Why supermarkets need to be taxed for food waste

Why supermarkets need to be taxed for food waste

I’m food waste campaigner, Matt, and I dumpster dive to expose retailers’ shocking business practices.

Since starting my Instagram page, An Urban Harvester, in 2019, I have seen all manner of discarded produce, from piles upon piles of bread loafs to pristine fruit and vegetables which should never have been trashed.

Despite recently winning a United Nations prize for my activism, I still don’t feel victorious as I pose for yet another photo atop of yet another food waste mountain, on a daily basis.

Discovering supermarkets’ dirty secrets

Over these last two years, I have realised that even though global food waste is a complex issue, it is being tackled irrationally. While key reports such as the 2021 United Nations Environment Programme Food Waste Index do cite supermarkets as part of the problem, most blame is laid at the door of the consumer.

Yet the commercial supply chain’s food waste is an entirely separate issue and arguably much bigger.

This is because companies embed food waste into their profitable business models, whereas consumers are just chucking their own wages out the window when wasting food at home.

Companies embed food waste into their profitable business models.

When the average person thinks of ‘food waste’, they probably think of a few rotten apples lying in a compost heap. What they probably don’t think of is:

  • 157 packets of bacon
  • 900 cow cream tubs
  • 800 caged eggs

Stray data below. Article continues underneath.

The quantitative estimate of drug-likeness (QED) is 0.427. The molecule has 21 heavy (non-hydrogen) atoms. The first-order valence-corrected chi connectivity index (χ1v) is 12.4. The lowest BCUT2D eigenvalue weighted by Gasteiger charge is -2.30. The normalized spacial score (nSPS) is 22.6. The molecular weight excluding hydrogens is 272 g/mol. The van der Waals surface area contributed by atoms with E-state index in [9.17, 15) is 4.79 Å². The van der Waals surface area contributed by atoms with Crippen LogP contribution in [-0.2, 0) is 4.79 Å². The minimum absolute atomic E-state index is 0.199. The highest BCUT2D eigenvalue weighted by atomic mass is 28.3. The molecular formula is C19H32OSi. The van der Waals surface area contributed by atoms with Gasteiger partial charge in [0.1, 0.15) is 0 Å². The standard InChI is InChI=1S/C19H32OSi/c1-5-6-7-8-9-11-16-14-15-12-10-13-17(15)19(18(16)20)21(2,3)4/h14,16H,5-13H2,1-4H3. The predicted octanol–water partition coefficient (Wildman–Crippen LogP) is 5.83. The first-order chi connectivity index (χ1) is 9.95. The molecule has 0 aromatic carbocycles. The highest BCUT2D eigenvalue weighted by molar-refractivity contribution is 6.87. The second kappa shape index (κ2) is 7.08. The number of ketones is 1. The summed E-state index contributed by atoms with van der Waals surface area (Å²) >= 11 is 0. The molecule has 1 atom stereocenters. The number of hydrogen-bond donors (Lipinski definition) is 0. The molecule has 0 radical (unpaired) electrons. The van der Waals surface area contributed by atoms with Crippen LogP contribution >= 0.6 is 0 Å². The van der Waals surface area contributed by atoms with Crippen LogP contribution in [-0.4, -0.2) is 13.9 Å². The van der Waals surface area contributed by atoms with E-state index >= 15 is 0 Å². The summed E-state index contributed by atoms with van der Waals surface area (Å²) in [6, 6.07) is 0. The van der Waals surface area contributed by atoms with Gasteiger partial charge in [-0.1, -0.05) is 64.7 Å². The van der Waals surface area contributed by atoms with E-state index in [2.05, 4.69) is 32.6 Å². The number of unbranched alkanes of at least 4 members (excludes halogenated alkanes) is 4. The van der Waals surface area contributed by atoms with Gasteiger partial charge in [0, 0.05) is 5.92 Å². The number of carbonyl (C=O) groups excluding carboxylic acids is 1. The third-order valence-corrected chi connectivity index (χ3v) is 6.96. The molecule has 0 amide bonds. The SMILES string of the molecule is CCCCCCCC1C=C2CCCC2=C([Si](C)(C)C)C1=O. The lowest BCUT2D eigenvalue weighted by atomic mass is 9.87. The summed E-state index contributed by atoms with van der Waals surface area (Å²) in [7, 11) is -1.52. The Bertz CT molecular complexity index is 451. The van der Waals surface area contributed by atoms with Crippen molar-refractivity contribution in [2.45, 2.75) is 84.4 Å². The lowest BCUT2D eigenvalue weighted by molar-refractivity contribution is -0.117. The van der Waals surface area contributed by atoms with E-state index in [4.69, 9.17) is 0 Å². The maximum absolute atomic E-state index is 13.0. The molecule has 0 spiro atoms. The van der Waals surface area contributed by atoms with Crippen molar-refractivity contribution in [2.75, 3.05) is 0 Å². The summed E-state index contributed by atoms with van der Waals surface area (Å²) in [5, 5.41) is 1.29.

• 300 mayonnaise tubes
  • 300 litres of cow milk
  • 180 coffee bags
  • €1,000 worth of cheese

And yet this is exactly what I have been harvesting by bicycle at my local supermarkets in Copenhagen.

In 2021 alone, I have found trashed Uruguayan beef on three separate occasions. If you’re unfamiliar with the distance between Montevideo and Copenhagen, let me help you: it’s 11,980 kilometres.

Environmentally, beef is one of the most destructive foods on the planet, and yet it is a disturbingly common find in supermarket dumpsters.

And it isn’t just Danish supermarkets. Scores of urban harvesting activists based in the Global North post daily evidence as to just how much perfectly edible food is being thrown out daily.

This food waste epidemic is having far-reaching impacts on people and planet. Before the COVID-19 pandemic, 2 billion people suffered from food insecurity. The latest IPCC and WWF reports indicate that the climate and biodiversity crises are ever worsening.

With global food waste responsible for 8 per cent of greenhouse gas emissions, the climate solutions organisation Project Drawdown deems ‘Reduced Food Waste’ as the most effective solution to keeping global warming within 2°C.


The article is taken from euronews.green

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